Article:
Spandan Goel spent four Wednesday nights feeding the hungry and the homeless at the Greensboro Urban Ministry.
She went with her mom and other members of the Indian Association of the Triad. There, Spandan saw the faces of the ones she collected food for at Guilford County’s Service-Learning Leadership Camp.
So, when she came to STEM Early College at N.C. A&T, she helped start a food drive and initiated hunger awareness activities for freshmen and sophomores.
She called the project Hunger Hurts. She spoke to faculty members. She also stood and spoke in front of nearly a half-dozen classes as she collected food donations for the local chapter of the nonprofit known as A Simple Gesture.
Over the span of two years, both the STEM Early College and the Early College at Guilford collected 7,305 pounds of food. During those two years. STEM students donated 2,622 pounds of food.
She shed her fear of public speaking, and she gained more empathy. Moreover, she understand the need to act.
“We’re not some Third World country,” says Spandan, who will attend Duke University this fall. “This is my own community, and it made me realize the difference between me and them. I don’t have to worry about my next meal or food insecurity. But there are people who do, and I have the opportunity to help people and create change.
“So, it wasn’t about me getting (service) hours. It was about me learning.”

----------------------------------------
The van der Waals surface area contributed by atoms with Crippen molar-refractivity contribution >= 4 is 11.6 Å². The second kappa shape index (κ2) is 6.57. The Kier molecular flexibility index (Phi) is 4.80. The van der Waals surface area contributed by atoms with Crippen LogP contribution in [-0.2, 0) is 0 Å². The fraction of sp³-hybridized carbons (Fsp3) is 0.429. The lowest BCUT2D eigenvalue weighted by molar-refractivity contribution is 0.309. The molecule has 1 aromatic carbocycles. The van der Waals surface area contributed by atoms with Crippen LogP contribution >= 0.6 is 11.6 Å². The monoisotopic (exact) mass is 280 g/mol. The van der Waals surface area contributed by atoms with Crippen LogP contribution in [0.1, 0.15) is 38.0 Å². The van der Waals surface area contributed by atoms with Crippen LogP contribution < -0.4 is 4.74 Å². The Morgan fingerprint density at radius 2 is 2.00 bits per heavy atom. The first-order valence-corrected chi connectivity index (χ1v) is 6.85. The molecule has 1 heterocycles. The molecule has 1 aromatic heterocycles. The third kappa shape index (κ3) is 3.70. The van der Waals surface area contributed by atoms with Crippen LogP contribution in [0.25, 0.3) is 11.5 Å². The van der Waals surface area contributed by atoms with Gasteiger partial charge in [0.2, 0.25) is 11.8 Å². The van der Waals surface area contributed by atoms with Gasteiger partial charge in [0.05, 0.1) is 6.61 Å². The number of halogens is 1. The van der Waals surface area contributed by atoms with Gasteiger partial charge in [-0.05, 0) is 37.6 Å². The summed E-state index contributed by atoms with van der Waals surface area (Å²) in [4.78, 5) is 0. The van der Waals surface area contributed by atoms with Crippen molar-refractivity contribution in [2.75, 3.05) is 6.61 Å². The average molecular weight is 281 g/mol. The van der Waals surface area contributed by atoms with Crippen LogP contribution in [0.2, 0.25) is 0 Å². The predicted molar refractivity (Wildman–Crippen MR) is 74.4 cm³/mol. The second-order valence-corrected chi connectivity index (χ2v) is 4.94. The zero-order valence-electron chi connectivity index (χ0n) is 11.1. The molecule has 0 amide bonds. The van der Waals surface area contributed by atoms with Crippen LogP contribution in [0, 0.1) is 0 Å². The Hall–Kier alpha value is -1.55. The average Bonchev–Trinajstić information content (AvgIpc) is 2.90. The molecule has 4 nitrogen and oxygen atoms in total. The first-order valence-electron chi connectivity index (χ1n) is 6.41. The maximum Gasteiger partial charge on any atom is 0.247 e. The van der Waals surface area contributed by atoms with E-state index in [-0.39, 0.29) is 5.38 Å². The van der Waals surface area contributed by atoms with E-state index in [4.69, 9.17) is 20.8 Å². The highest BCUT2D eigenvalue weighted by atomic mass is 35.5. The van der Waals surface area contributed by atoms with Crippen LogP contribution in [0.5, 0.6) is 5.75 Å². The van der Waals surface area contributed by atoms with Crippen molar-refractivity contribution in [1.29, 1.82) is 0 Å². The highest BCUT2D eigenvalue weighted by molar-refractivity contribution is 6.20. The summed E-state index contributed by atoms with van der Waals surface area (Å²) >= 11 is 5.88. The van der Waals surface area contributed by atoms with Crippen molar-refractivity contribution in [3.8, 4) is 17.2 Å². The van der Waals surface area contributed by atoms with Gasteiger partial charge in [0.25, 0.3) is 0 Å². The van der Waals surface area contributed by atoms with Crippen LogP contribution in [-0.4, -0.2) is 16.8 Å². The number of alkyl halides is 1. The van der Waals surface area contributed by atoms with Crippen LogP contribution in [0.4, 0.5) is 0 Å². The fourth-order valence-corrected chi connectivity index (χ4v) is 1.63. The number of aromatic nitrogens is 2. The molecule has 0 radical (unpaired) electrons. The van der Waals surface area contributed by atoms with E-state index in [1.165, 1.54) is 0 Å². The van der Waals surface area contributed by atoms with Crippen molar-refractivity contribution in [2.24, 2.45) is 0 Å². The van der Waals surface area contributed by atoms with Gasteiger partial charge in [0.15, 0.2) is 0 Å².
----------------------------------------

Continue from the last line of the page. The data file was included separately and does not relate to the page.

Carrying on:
Dekwan Lawless is going to Paris this fall to study the business side of fashion — and he’s received nearly a full ride from the school.
In September, he’ll leave for Paris and start his four years at Parson Paris, the European branch of New York City’s Parson School of Design at The New School.
In Paris, he’ll study strategic design and management. He’ll dive into what he has come to love.
The Middle College at N.C. A&T helped him get there. They made him study hard and go after scholarships. Dekwan graduated sixth in his senior class of 33, and he has received $132,000 in scholarships over four years to attend Parson Paris.
“The Middle College made me see school for what it wasn’t,” he says. “Everyone makes out school to be so hard. But they (the Middle College) made it easy just by helping kids understand that if you’re smart enough to listen, they’ll help you.”